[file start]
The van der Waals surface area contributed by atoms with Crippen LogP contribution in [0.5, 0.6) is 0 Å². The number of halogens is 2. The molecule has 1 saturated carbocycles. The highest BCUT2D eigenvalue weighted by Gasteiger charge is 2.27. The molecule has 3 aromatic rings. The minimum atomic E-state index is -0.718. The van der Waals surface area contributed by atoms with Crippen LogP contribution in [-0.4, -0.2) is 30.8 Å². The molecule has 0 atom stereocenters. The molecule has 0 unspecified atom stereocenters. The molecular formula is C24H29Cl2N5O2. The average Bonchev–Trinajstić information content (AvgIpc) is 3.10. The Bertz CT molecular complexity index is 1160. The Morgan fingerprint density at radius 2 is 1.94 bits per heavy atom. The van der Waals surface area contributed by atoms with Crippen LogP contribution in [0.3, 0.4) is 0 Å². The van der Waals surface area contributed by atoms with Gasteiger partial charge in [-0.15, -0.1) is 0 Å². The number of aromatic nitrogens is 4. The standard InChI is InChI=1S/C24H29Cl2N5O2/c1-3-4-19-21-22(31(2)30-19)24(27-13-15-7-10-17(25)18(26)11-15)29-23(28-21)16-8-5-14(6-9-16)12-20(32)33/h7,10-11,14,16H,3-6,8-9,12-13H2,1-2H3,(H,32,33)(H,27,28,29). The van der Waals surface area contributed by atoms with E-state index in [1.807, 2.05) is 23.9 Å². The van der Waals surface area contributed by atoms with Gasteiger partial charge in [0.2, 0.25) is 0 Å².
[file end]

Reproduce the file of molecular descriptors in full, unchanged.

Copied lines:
The van der Waals surface area contributed by atoms with Crippen LogP contribution in [0.5, 0.6) is 0 Å². The number of halogens is 2. The molecule has 1 saturated carbocycles. The highest BCUT2D eigenvalue weighted by Gasteiger charge is 2.27. The molecule has 3 aromatic rings. The minimum atomic E-state index is -0.718. The van der Waals surface area contributed by atoms with Crippen LogP contribution in [-0.4, -0.2) is 30.8 Å². The molecule has 0 atom stereocenters. The molecule has 0 unspecified atom stereocenters. The molecular formula is C24H29Cl2N5O2. The average Bonchev–Trinajstić information content (AvgIpc) is 3.10. The Bertz CT molecular complexity index is 1160. The Morgan fingerprint density at radius 2 is 1.94 bits per heavy atom. The van der Waals surface area contributed by atoms with Crippen LogP contribution in [0.3, 0.4) is 0 Å². The van der Waals surface area contributed by atoms with Gasteiger partial charge in [-0.15, -0.1) is 0 Å². The number of aromatic nitrogens is 4. The standard InChI is InChI=1S/C24H29Cl2N5O2/c1-3-4-19-21-22(31(2)30-19)24(27-13-15-7-10-17(25)18(26)11-15)29-23(28-21)16-8-5-14(6-9-16)12-20(32)33/h7,10-11,14,16H,3-6,8-9,12-13H2,1-2H3,(H,32,33)(H,27,28,29). The van der Waals surface area contributed by atoms with E-state index in [1.807, 2.05) is 23.9 Å². The van der Waals surface area contributed by atoms with Gasteiger partial charge in [0.2, 0.25) is 0 Å².